Don’t forget affordable housing in town planning

When dozens of East Lyme residents turned out late last month to share their vision for the town’s future with local planning officials, most discussed a desire for more open space, less development and increased protections for natural resources.

The comments made during a public forum to help formulate content for the town’s revised Plan of Conservation and Development should hardly be surprising given recent local events. Residents in the fall endured massive traffic woes associated with road construction at Interstate 95 and the new Costco building. They’ve watched the development of the sprawling Gateway Commons transform many acres of forest into housing north of the highway.

But as public sentiment coalesces around a future vision of a greener, more natural town, another essential piece of the updated document that serves as a blueprint for both development and conservation should not be diminished. That essential piece is the need for affordable housing, a need that is shared by much of the region.

Most communities’ POCDs, including East Lyme’s, include sections dedicated to strategies for promoting more affordable housing. Despite this, however, most Connecticut towns do not meet a statewide goal that 10 percent of each town’s housing stock be priced at affordable levels. A state law designed to encourage just that has been in place since 1989, but not terribly effective.

Of course, the need for more affordable housing in suburban Connecticut extends well beyond the borders of East Lyme. The Hartford-based Partnership for Strong Communities 2019 fact sheet on housing in the state shows 48 percent of renters in the state pay more than 30 percent of their income on housing. Even worse: about a quarter of all renters pay more than half their income on housing, according to Partnership data.

The total number of affordable housing units in the state decreased by 665 in 2018, according to the state Department of Housing. Affordable housing is generally defined as housing considered affordable to those earning up to 80 percent of the local median income. This commonly encompasses income levels of retirees, as well as many young professionals working as teachers, child care workers, and those in the service industry and law enforcement. A 2019 investigation by the Connecticut Mirror and ProPublica found that more than 36 Connecticut towns for 20 years have blocked construction of privately developed duplexes and apartments — the type of housing generally considered to result in more affordable units. Most often, this is accomplished through exclusionary zoning practices in wealthier towns.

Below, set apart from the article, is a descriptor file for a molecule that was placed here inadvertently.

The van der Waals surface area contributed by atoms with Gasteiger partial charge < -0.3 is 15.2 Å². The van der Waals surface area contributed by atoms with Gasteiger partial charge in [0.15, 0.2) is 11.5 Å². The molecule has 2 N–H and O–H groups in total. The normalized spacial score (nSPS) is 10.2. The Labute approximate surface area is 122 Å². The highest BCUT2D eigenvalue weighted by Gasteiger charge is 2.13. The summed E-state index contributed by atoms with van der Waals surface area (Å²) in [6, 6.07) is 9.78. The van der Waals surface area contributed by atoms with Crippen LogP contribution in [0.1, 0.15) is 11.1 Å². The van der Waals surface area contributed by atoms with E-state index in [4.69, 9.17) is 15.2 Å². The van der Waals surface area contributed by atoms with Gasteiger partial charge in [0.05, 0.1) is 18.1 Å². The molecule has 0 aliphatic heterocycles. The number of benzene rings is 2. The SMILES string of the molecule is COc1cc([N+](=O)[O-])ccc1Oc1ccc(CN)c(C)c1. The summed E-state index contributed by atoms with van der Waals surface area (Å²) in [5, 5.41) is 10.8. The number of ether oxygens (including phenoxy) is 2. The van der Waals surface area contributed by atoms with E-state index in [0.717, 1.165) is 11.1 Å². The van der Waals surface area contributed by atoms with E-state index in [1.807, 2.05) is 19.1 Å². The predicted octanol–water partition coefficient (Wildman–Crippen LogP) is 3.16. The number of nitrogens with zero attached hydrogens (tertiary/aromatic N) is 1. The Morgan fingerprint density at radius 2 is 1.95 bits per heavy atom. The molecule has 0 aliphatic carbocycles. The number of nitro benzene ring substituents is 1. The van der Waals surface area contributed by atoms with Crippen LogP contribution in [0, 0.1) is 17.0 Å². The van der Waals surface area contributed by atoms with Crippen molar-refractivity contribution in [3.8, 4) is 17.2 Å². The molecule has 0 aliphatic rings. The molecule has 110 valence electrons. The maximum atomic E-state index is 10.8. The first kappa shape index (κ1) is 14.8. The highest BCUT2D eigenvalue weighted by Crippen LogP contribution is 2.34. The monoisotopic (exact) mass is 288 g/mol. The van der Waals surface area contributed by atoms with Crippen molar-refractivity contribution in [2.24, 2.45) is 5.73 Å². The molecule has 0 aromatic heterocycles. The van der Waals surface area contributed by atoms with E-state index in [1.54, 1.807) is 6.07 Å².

To East Lyme’s credit, its current plan of development includes seven pages of strategies for encouraging more affordable housing development. The town also has a separate 20-page affordable housing plan adopted in 2009.

Director of Planning Gary A. Goeschel said he’s currently compiling up-to-date data on the number of affordable units now in place in town. This will soon be brought to the subcommittee working on updating the town’s plan.

In the decade since the town’s current plan was approved, some affordable units near downtown Niantic have been completed. Plans for a 64-unit affordable complex located near Rocky Neck State Park also are moving forward with developers just recently having submitted applications for building permits.

Even so, 600-square-foot studio apartments at the new Sound at Gateway Commons start at a hefty $1,475 rental rate, demonstrating a continued preference by developers to cater to wealthier clientele.

In order to entice and retain young professionals and achieve long-term economic stability, more affordable housing is needed throughout the region. As East Lyme prepares for the document that will guide its next decade, we urge planners to emphasize this need and send the message that it’s both possible and desirable to have more affordable housing, while also protecting natural resources and striving to increase open space.


The Day editorial board meets regularly with political, business and community leaders and convenes weekly to formulate editorial viewpoints. It is composed of President and Publisher Tim Dwyer, Editorial Page Editor Paul Choiniere, Managing Editor Tim Cotter, Staff Writer Julia Bergman and retired deputy managing editor Lisa McGinley. However, only the publisher and editorial page editor are responsible for developing the editorial opinions. The board operates independently from the Day newsroom.


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